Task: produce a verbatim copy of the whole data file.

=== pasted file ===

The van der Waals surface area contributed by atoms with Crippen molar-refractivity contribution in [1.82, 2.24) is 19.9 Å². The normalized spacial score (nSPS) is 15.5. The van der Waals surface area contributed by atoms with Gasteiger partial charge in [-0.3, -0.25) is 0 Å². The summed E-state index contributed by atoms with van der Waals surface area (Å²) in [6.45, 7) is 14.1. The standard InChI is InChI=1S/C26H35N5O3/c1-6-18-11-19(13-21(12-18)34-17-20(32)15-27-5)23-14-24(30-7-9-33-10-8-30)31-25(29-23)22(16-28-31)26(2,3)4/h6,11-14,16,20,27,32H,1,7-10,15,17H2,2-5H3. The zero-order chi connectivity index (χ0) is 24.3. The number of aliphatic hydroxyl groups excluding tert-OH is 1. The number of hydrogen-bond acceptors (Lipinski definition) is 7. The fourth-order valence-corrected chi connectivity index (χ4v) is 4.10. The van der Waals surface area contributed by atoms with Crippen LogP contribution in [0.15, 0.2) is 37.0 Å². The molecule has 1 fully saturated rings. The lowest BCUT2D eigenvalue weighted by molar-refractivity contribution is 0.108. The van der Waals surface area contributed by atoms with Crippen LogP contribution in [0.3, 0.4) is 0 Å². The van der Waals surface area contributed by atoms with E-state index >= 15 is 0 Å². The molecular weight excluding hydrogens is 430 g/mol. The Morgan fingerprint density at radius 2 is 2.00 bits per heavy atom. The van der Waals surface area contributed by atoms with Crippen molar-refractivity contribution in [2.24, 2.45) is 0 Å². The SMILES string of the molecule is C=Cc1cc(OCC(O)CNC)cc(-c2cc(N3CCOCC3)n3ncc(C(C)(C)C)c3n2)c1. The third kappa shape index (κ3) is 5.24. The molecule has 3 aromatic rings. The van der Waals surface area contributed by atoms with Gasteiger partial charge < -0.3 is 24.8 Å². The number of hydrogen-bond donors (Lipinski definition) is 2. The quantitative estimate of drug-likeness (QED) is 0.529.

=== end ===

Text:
The van der Waals surface area contributed by atoms with Crippen molar-refractivity contribution in [1.82, 2.24) is 19.9 Å². The normalized spacial score (nSPS) is 15.5. The van der Waals surface area contributed by atoms with Gasteiger partial charge in [-0.3, -0.25) is 0 Å². The summed E-state index contributed by atoms with van der Waals surface area (Å²) in [6.45, 7) is 14.1. The standard InChI is InChI=1S/C26H35N5O3/c1-6-18-11-19(13-21(12-18)34-17-20(32)15-27-5)23-14-24(30-7-9-33-10-8-30)31-25(29-23)22(16-28-31)26(2,3)4/h6,11-14,16,20,27,32H,1,7-10,15,17H2,2-5H3. The zero-order chi connectivity index (χ0) is 24.3. The number of aliphatic hydroxyl groups excluding tert-OH is 1. The number of hydrogen-bond acceptors (Lipinski definition) is 7. The fourth-order valence-corrected chi connectivity index (χ4v) is 4.10. The van der Waals surface area contributed by atoms with Crippen LogP contribution in [0.15, 0.2) is 37.0 Å². The molecule has 1 fully saturated rings. The lowest BCUT2D eigenvalue weighted by molar-refractivity contribution is 0.108. The van der Waals surface area contributed by atoms with Crippen LogP contribution in [0.3, 0.4) is 0 Å². The van der Waals surface area contributed by atoms with E-state index >= 15 is 0 Å². The molecular weight excluding hydrogens is 430 g/mol. The Morgan fingerprint density at radius 2 is 2.00 bits per heavy atom. The van der Waals surface area contributed by atoms with Crippen molar-refractivity contribution in [2.24, 2.45) is 0 Å². The SMILES string of the molecule is C=Cc1cc(OCC(O)CNC)cc(-c2cc(N3CCOCC3)n3ncc(C(C)(C)C)c3n2)c1. The third kappa shape index (κ3) is 5.24. The molecule has 3 aromatic rings. The van der Waals surface area contributed by atoms with Gasteiger partial charge < -0.3 is 24.8 Å². The number of hydrogen-bond donors (Lipinski definition) is 2. The quantitative estimate of drug-likeness (QED) is 0.529.